Microsoft's relationships with cable companies--it has stakes in Comcast and AT&T--will also continue, Ballmer said. He emphasized that the Verizon deal did not indicate a preference for DSL over cable.

"The U.S. is a big place," Ballmer said. "The Verizon deal lets us serve one-third of the U.S.; there are still two-thirds of the U.S. we have to figure out how to serve."

Analysts compared the deal to Qwest's deal with Microsoft as well as SBC's deal with Yahoo, and said it signaled a trend for DSL companies.

"Telecom companies don't want to get into the advertising and content business like cable companies," said Patrick Comack, an analyst at equity research firm Guzman & Co. "Telecom companies are going to stick with what they know best--transmission."

"Microsoft, like America Online and EarthLink, is interested in having a customer migration path from dial-up to broadband. I'm sure that's at the heart of this deal," said Richard Klugman, analyst at equity research firm Jeffries & Co., speaking before the deal was announced.

Microsoft struck a five-year deal with Qwest last April, under which Qwest markets the MSN service and MSN purchases Qwest's high-speed network capacity, digital subscriber lines, dial ports and billing services. The two companies said at the time that they expected to generate about $1.5 billion in revenue from the deal. The alliance was touted as a success by Microsoft, which has said the deal resulted in a tangible increase in new MSN subscribers.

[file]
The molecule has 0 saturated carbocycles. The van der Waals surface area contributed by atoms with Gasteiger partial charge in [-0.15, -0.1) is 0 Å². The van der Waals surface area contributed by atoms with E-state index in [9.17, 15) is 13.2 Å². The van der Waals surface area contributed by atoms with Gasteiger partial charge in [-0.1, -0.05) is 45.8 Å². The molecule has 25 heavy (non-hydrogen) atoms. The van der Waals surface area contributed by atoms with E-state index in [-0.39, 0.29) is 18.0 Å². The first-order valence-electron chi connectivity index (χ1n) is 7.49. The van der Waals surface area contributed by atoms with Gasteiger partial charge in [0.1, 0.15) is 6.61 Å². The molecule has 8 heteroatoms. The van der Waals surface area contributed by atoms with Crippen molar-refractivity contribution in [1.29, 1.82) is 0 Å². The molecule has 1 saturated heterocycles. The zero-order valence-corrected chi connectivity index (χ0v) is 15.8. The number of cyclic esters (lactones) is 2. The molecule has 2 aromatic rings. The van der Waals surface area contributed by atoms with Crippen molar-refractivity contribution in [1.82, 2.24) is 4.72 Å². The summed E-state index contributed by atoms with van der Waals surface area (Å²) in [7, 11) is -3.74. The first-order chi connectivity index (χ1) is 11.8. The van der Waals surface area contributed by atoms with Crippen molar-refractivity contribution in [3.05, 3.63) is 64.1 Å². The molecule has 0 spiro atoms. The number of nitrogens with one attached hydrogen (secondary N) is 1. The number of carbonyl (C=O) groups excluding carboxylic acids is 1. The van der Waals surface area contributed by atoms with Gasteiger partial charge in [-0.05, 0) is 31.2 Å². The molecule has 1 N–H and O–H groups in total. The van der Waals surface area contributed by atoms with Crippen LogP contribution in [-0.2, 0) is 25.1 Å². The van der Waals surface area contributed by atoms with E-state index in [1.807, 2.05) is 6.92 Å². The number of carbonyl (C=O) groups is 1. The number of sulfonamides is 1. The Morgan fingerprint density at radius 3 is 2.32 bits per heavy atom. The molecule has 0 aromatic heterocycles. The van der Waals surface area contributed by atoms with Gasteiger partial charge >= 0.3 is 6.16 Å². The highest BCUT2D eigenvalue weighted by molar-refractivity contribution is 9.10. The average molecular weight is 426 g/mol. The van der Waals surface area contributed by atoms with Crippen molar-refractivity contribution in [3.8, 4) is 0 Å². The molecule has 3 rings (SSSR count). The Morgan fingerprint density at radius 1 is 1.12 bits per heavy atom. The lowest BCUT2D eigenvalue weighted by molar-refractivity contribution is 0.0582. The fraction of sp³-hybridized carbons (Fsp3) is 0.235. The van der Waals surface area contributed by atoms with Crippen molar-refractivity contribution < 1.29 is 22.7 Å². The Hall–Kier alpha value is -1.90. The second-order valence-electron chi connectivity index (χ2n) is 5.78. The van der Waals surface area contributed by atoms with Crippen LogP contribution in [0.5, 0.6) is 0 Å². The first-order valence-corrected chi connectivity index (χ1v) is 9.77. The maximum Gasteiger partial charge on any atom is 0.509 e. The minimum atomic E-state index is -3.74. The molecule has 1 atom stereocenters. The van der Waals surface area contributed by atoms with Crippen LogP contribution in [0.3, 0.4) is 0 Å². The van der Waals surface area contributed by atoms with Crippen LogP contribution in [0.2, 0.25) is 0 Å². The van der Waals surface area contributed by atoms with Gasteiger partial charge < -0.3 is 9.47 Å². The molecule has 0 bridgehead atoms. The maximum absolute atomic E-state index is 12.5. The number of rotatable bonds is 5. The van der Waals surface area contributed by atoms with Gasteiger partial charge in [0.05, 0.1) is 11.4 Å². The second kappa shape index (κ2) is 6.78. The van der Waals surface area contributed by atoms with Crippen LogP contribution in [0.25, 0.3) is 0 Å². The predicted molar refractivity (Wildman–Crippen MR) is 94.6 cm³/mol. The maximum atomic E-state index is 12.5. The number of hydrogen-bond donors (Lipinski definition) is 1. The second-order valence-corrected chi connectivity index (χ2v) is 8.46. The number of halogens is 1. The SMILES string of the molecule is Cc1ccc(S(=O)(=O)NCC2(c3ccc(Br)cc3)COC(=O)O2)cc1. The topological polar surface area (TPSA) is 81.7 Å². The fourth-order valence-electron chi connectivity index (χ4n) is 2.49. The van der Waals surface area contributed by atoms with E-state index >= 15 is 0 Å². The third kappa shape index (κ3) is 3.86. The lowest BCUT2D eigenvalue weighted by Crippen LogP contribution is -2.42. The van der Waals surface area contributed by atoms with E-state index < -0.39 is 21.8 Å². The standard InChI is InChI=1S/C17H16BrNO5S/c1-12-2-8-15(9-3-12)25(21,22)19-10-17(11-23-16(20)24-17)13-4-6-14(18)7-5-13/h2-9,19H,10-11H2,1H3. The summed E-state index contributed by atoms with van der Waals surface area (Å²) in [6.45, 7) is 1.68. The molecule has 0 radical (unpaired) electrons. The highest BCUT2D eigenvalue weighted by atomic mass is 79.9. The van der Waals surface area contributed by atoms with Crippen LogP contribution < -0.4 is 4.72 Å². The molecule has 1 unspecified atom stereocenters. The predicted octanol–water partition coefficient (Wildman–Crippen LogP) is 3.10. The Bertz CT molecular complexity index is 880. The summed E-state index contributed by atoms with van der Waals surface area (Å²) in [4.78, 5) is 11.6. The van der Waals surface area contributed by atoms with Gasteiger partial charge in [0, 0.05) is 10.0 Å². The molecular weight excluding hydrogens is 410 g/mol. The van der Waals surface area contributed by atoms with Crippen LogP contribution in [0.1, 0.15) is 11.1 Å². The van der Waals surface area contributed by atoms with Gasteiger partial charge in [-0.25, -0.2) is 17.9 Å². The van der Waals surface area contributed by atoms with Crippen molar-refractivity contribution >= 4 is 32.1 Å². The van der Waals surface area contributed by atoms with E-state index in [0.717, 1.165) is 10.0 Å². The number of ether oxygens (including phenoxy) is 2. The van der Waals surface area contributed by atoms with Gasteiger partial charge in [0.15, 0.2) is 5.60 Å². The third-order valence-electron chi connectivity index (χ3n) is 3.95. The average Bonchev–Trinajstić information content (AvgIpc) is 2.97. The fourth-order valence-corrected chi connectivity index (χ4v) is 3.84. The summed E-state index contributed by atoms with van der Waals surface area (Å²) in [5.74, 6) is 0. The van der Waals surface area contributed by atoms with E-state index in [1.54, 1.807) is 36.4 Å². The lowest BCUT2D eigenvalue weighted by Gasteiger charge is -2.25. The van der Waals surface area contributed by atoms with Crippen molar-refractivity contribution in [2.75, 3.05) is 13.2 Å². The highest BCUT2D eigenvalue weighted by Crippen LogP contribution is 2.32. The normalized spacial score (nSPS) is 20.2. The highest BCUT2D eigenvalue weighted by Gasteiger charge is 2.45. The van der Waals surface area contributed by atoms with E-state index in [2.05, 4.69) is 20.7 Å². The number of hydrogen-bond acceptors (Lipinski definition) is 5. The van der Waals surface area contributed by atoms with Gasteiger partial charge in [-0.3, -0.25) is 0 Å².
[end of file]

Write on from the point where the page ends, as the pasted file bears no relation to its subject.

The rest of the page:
Comack said the deal may have gone too far, since Qwest gave up its own brand in the process.

"They gave Microsoft their whole network," Comack said, since Qwest shifted not only its home page and content, but also its servers and e-mail addresses over to Microsoft.

The deal was also far from a success with Qwest's customers, according to analysts. Comack said the change in e-mail addresses from a "" to an "" name frustrated customers.

"It was a rough transition," Klugman said.

Analysts also compared the deal to SBC's relationship with Yahoo. Last month, the companies quietly launched a co-branded dial-up Internet service, which tied the portal's content with SBC's access network. SBC formally announced the news in June and said a DSL offering would be launched later in the summer.